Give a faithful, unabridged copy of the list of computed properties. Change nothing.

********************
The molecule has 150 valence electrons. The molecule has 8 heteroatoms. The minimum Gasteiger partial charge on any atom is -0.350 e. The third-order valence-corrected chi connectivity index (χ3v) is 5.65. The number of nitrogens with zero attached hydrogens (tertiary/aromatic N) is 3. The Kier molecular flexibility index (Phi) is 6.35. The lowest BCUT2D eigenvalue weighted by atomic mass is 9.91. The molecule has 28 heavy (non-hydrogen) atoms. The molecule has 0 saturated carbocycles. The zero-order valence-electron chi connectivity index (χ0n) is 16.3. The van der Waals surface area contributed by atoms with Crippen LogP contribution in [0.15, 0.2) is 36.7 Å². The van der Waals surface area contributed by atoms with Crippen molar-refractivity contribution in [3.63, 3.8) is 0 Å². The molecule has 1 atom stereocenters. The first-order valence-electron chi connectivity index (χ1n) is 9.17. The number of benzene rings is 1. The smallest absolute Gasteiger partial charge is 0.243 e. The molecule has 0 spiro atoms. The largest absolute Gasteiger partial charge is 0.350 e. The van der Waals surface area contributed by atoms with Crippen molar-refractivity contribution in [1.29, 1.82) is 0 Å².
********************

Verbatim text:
The molecule has 150 valence electrons. The molecule has 8 heteroatoms. The minimum Gasteiger partial charge on any atom is -0.350 e. The third-order valence-corrected chi connectivity index (χ3v) is 5.65. The number of nitrogens with zero attached hydrogens (tertiary/aromatic N) is 3. The Kier molecular flexibility index (Phi) is 6.35. The lowest BCUT2D eigenvalue weighted by atomic mass is 9.91. The molecule has 28 heavy (non-hydrogen) atoms. The molecule has 0 saturated carbocycles. The zero-order valence-electron chi connectivity index (χ0n) is 16.3. The van der Waals surface area contributed by atoms with Crippen LogP contribution in [0.15, 0.2) is 36.7 Å². The van der Waals surface area contributed by atoms with Crippen molar-refractivity contribution in [3.63, 3.8) is 0 Å². The molecule has 1 atom stereocenters. The first-order valence-electron chi connectivity index (χ1n) is 9.17. The number of benzene rings is 1. The smallest absolute Gasteiger partial charge is 0.243 e. The molecule has 0 spiro atoms. The largest absolute Gasteiger partial charge is 0.350 e. The van der Waals surface area contributed by atoms with Crippen molar-refractivity contribution in [1.29, 1.82) is 0 Å².